And the list of physical symptoms is longer than the mental ones. I assure you: it’s not all in your head.
Matt adds an additional symptom to his list:
Derealisation. It is a very real symptom that makes you feel, well, not real. You don’t feel fully inside yourself. You feel like you are controlling your body from somewhere else.
I didn’t really feel that. I’d describe what I felt as dislocation. A part of me stepped aside and watched me being irrational and knew I was being irrational and did nothing to stop me. See what Matt says about metaphors. How do you describe an experience like this? Even great writers—and depression is completely indiscriminate in who it chooses—have been unable to find the words. Churchill talked of a “black dog”, Plath of a “bell jar”. Matt devotes an entire chapter to descriptions of depression but about the only one I suspect we’d all agree on is: “A fucking pain.”
If, like me, you’ve been depressed before and have read tons of books about depression there’s not a lot new here. You will still have to find your own way out of the mire. And the spectre of depression will likely hang over you for the rest of your life. Just because you break your leg when you’re young doesn’t mean you won’t break another bone later in life. Just because you survive cancer doesn’t mean you won’t get another kind later on. And just because you climb out of depression there’s no guarantee that you’ll be able to again. Like Robin Williams:
I was one of millions of people not just saddened by Robin Williams’ death, but scared of it, as if it somehow made it more likely for us to end up the same way.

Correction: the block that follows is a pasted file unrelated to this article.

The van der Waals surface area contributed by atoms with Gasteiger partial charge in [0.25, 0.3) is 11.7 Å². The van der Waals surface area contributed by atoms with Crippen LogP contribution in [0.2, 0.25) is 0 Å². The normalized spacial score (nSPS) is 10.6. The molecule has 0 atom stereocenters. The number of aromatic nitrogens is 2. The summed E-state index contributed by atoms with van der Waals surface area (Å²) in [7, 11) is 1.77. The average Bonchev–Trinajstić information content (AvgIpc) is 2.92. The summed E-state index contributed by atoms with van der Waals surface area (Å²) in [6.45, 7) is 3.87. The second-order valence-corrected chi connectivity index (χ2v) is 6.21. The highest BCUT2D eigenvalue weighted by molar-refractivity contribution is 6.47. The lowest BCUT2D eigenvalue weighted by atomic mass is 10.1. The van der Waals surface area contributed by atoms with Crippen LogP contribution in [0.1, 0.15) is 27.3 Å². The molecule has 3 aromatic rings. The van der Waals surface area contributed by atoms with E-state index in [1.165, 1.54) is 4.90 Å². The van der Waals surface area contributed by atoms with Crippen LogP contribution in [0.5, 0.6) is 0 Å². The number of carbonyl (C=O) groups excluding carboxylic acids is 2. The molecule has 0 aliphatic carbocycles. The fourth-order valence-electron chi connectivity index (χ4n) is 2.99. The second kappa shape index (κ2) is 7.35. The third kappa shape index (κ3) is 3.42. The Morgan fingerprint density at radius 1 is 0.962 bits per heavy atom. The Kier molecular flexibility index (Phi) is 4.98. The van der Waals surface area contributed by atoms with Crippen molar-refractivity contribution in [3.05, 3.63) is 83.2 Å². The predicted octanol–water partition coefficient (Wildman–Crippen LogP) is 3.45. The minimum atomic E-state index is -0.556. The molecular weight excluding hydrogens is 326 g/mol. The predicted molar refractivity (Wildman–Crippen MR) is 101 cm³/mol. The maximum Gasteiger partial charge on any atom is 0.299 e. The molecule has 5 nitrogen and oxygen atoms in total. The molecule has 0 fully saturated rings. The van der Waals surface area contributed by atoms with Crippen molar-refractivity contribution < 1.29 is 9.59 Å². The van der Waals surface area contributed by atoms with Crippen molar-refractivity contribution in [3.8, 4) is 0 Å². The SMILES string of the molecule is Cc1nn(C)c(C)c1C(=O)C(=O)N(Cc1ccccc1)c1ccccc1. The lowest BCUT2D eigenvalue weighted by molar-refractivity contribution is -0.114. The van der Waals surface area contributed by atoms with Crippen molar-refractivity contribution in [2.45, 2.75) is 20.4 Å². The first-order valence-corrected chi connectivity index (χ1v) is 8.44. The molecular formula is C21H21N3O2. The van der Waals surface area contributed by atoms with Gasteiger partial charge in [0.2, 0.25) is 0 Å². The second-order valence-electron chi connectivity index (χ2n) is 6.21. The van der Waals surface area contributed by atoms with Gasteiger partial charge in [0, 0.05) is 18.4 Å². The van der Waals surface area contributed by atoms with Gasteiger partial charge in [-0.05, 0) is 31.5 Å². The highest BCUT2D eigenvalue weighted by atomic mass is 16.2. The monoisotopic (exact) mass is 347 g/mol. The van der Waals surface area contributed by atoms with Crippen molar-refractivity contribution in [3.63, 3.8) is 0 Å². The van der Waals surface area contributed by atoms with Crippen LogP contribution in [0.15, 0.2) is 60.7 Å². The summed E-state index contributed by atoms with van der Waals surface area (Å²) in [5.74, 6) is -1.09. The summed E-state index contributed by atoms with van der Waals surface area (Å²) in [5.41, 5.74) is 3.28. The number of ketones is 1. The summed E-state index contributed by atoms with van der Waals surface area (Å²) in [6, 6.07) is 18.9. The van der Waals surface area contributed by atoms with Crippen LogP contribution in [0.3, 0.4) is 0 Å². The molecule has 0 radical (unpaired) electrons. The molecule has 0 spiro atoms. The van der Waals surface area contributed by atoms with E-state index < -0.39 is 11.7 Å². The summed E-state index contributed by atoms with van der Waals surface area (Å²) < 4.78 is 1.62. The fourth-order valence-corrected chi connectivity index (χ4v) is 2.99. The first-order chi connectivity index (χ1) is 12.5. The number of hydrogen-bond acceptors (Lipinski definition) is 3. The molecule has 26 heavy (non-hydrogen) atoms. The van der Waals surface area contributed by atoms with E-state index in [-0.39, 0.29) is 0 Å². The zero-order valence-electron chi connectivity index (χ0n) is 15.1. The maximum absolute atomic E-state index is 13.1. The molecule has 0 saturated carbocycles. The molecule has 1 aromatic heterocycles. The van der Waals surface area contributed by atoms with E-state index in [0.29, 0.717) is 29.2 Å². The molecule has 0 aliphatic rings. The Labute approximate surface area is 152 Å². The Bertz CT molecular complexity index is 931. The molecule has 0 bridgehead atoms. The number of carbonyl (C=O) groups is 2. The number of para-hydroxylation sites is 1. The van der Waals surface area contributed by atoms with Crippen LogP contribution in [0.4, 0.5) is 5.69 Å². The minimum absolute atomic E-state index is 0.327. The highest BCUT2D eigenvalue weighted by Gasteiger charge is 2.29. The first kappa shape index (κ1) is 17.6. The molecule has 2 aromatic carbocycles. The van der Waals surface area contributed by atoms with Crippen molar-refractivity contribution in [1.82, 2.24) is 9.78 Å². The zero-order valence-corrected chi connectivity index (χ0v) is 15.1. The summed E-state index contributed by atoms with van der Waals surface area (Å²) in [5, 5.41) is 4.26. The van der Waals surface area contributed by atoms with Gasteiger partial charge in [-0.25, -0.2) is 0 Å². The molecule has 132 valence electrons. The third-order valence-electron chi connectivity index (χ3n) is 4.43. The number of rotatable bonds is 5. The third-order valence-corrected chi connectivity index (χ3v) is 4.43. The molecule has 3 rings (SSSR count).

It’s a thought. It’s even a possibility. But as Matt points out:
[M]ost people with depression – even most famous people with depression – don’t end up committing suicide. Mark Twain suffered depression and died of a heart attack. Tennessee Williams died from accidentally choking on the cap of a bottle of eye drops that he frequently used.
He provides a list of people, famous people, living with depression. There’s a much longer one here:
If you are a man or a woman with mental health problems, you are part of a very large and growing group. Many of the greatest and, well, toughest people of all time have suffered from depression. Politicians, astronauts, poets, painters, philosophers, scientists, mathematicians (a hell of a lot of mathematicians), actors, boxers, peace activists, war leaders, and a billion other people fighting their own battles.
You are no less or more of a man or a woman or a human for having depression than you would be for having cancer or cardiovascular disease or a car accident.
Before I end up copying out the entire book—I’m pretty sure I’ve already passed my “reasonable use” quota of quotes (sorry Canongate)—I’d like to end with the opening of the book’s fourth section, ‘Living’:
THE WORLD IS increasingly designed to depress us. Happiness isn’t very good for the economy. If we were happy with what we had, why would we need more? How do you sell an anti-ageing moisturiser? You make someone worry about ageing. How do you get people to vote for a political party? You make them worry about immigration. How do you get them to buy insurance? By making them worry about everything. How do you get them to have plastic surgery? By highlighting their physical flaws. How do you get them to watch a TV show? By making them worry about missing out. How do you get them to buy a new smartphone? By making them feel like they are being left behind.